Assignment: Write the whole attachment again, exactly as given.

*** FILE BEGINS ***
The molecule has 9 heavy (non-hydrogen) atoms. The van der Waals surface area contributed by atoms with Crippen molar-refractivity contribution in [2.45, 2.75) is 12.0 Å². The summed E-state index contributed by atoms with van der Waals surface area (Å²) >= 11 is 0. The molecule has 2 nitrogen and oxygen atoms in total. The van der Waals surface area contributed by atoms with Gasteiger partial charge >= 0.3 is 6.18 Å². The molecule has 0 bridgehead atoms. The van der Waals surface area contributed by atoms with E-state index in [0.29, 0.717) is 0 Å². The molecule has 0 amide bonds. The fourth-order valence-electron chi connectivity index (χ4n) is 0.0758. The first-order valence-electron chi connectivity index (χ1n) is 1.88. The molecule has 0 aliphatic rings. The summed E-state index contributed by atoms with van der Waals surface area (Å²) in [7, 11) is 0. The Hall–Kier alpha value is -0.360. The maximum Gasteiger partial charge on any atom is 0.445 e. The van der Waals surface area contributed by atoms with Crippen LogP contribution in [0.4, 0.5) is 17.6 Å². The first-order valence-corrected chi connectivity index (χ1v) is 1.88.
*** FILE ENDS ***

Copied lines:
The molecule has 9 heavy (non-hydrogen) atoms. The van der Waals surface area contributed by atoms with Crippen molar-refractivity contribution in [2.45, 2.75) is 12.0 Å². The summed E-state index contributed by atoms with van der Waals surface area (Å²) >= 11 is 0. The molecule has 2 nitrogen and oxygen atoms in total. The van der Waals surface area contributed by atoms with Gasteiger partial charge >= 0.3 is 6.18 Å². The molecule has 0 bridgehead atoms. The van der Waals surface area contributed by atoms with E-state index in [0.29, 0.717) is 0 Å². The molecule has 0 amide bonds. The fourth-order valence-electron chi connectivity index (χ4n) is 0.0758. The first-order valence-electron chi connectivity index (χ1n) is 1.88. The molecule has 0 aliphatic rings. The summed E-state index contributed by atoms with van der Waals surface area (Å²) in [7, 11) is 0. The Hall–Kier alpha value is -0.360. The maximum Gasteiger partial charge on any atom is 0.445 e. The van der Waals surface area contributed by atoms with Crippen LogP contribution in [0.4, 0.5) is 17.6 Å². The first-order valence-corrected chi connectivity index (χ1v) is 1.88.